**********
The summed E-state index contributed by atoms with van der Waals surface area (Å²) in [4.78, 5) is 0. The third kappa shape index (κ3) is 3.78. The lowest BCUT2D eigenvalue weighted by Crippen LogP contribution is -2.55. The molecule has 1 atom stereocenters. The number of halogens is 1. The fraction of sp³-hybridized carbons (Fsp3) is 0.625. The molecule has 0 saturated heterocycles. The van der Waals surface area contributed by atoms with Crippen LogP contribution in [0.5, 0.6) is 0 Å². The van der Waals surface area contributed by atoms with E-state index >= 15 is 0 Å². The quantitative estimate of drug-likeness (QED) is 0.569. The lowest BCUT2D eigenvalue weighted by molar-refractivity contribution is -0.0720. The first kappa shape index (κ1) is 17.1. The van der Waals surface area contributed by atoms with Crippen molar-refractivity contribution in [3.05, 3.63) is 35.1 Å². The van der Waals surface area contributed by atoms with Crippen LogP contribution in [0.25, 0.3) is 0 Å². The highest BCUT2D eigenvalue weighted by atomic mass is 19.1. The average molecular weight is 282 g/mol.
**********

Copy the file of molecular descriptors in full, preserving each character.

The summed E-state index contributed by atoms with van der Waals surface area (Å²) in [4.78, 5) is 0. The third kappa shape index (κ3) is 3.78. The lowest BCUT2D eigenvalue weighted by Crippen LogP contribution is -2.55. The molecule has 1 atom stereocenters. The number of halogens is 1. The fraction of sp³-hybridized carbons (Fsp3) is 0.625. The molecule has 0 saturated heterocycles. The van der Waals surface area contributed by atoms with Crippen LogP contribution in [0.5, 0.6) is 0 Å². The van der Waals surface area contributed by atoms with E-state index >= 15 is 0 Å². The quantitative estimate of drug-likeness (QED) is 0.569. The lowest BCUT2D eigenvalue weighted by molar-refractivity contribution is -0.0720. The first kappa shape index (κ1) is 17.1. The van der Waals surface area contributed by atoms with Crippen molar-refractivity contribution in [3.05, 3.63) is 35.1 Å². The van der Waals surface area contributed by atoms with Crippen LogP contribution in [0.25, 0.3) is 0 Å². The highest BCUT2D eigenvalue weighted by atomic mass is 19.1. The average molecular weight is 282 g/mol.